We often hear the acronym BFF — best friends forever. As kids and teens, we probably used it a lot to indicate a close bond with someone. When we’re young, we probably won’t experience a friendship fallout. Even if we did, it probably didn’t have that much influence on our lives. We move on and find someone else. But as we grow older, we come to realize that relationships are not simple whatsoever.
Our bonds will be tested over and over again until they become either stronger or strained. At some point, whether through an argument or otherwise, the friendship may cease to exist. Or, on the other hand, the friendship may slowly deteriorate. Slowly, you drift apart, and then you realize that you’re basically strangers. With that being said, here are some mindsets that will help you cope with your friendship fallout.
This statement may sound a bit insensitive, especially for someone who’s reading this and having just fallen out with a long-time friend. Friendship fallouts, much like breakups, are painful if we’re in the thick of it. It’s difficult to look beyond our immediate reactions and find the strength to move on.
We can’t heal if we’re still stuck contemplating the reasons why and how everything went downhill. Was it our fault? Was it something our friend did? What could we have done differently?
These are just a few of the questions that swirl in our minds right after a friendship fallout. Notice how it’s pretty much the same when we break up with a romantic partner. Which one is more painful? Did we not move on from that one too? If so, how did we do so?
It’s only by recognizing that we did what we could to salvage the relationship that we start to move on and remember, we can only do so much. What’s done is done. It couldn’t have gone any other way. We can’t control the actions of anyone but ourselves, and at this point, there’s no going back.
When there’s pain, there’s growth. When a relationship ends, the best thing that we can do moving forward is to not commit the same mistakes over and over again if we don’t want to keep hurting the people we love.
We start by recognizing our shortcomings, admitting them to our friends, and promising ourselves that we won’t commit the same mistakes again for as long as it’s within our control. Sometimes, vanity and pride can get in the way. Don’t let them.
This could be the biggest positive takeaway we can learn from a fallout, an education on how to be a better friend and person. Knowing that we can prevent hurting other people left in our lives can make us a bit optimistic about the situation.
Also, empathize. Understand what your friend went through. Perhaps they pushed you away because they were going through a rough time or had a major lifestyle shift. Only by fully understanding their side of the story will we know how to view the situation in a realistic light.
The worst thing that we could do after a friendship fallout is to speak ill of them.. All that does is put ourselves into a much deeper hole that might be too difficult to climb out of.
Remember, the things we say about others reflect more about our own character as opposed to theirs. Instead, realize that none of the things we say moving forward would mean anything anymore. Yield and wish them well.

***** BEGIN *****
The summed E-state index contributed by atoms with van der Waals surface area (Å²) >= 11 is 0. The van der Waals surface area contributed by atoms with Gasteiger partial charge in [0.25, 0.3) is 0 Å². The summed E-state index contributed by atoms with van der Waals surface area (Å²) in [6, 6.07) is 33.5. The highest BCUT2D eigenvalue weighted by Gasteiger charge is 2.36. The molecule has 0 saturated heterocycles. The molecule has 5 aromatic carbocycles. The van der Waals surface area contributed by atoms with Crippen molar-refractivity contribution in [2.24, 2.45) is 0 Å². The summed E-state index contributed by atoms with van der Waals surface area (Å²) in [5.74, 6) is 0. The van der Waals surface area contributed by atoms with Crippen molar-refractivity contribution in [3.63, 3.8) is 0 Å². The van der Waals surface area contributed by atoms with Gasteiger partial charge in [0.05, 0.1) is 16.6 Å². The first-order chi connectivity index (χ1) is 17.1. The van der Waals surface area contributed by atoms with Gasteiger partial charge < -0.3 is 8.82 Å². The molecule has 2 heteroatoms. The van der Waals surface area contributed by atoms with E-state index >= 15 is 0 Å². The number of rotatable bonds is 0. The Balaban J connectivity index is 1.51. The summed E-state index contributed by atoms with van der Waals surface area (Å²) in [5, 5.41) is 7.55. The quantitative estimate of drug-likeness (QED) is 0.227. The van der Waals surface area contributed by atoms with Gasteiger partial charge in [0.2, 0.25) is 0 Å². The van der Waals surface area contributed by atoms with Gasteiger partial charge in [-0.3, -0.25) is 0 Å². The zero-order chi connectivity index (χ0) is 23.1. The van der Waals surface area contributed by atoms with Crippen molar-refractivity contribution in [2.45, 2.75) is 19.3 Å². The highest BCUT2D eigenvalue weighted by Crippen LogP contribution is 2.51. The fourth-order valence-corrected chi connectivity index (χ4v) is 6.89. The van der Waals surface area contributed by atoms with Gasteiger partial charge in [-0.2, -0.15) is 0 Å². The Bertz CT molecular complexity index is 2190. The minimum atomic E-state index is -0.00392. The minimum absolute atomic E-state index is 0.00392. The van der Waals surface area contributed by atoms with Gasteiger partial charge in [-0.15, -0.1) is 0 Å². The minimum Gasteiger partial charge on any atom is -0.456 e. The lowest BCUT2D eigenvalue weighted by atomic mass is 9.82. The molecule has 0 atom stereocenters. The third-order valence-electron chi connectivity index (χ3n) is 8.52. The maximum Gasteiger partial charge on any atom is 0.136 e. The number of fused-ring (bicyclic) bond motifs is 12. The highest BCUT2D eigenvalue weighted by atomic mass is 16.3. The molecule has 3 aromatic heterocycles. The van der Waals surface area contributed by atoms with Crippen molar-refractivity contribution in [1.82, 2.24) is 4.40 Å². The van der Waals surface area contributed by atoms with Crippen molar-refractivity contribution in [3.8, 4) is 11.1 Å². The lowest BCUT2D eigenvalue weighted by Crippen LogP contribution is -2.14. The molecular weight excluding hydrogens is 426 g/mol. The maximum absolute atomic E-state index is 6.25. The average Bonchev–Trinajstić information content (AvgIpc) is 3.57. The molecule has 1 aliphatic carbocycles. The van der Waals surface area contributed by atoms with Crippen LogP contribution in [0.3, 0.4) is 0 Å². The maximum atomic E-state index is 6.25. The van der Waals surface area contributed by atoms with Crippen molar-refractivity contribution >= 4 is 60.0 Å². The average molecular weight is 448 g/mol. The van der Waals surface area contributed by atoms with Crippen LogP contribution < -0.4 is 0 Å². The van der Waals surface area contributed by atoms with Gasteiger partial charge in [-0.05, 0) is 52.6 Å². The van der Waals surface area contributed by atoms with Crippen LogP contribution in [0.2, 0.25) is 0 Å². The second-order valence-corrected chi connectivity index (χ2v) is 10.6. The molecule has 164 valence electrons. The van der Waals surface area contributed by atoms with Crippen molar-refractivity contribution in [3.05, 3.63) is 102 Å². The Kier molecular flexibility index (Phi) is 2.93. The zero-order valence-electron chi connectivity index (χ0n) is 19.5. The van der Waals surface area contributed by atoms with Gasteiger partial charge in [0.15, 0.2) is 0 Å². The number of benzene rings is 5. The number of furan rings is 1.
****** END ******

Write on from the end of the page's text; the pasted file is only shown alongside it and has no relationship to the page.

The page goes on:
Years and years of friendship surely could have yielded a lot of mutual friends. This is the part where we take care of them too. They may have gotten caught up in the fallout as well, more than you know.
Don’t ever put them in a position to choose, however. Your mutual friends have the right to stay friends and keep in touch with both of you.
Change is the only thing that’s constant in this world. And that’s also true to our bonds and relationships. Nothing lasts forever they say, but also let’s not fault ourselves for treating someone as our BFF.
Know that we will forever have the memories of the friendship that we shared. Fun times, sad times, crazy times, and bad times. These are treasures that no one can ever take away from us.
While we accept that we can’t ever possibly be friends again these shared memories will always put a smile on our faces.
“Wait, what?” you may be asking. We’re not going back on our word here, but this is talking long-term. People come and go. Relationships get broken but they can also be healed and, as such, friendships may be rekindled.
While you can’t expect it to be rekindled, you also shouldn’t burn the bridge completely. There is always a possibility that as you both mature, you can come back and be friends again. The friendship will not be the same as it was before, but it can change for the better. Leave your heart open to the possibility of future change.
Letting go is hard but sometimes it’s what we need to be a better person. Remember, blaming ourselves won’t do any good. Maybe what happened was what’s best for both parties. We need to learn from our mistakes, be mindful of the people still left in our lives, and know that we can cherish the memories.
While it may seem difficult at first to adopt these mindsets, know that every day you try implementing them is a day you progress on your path to healing. And, through that healing, you’ll come out of this stronger.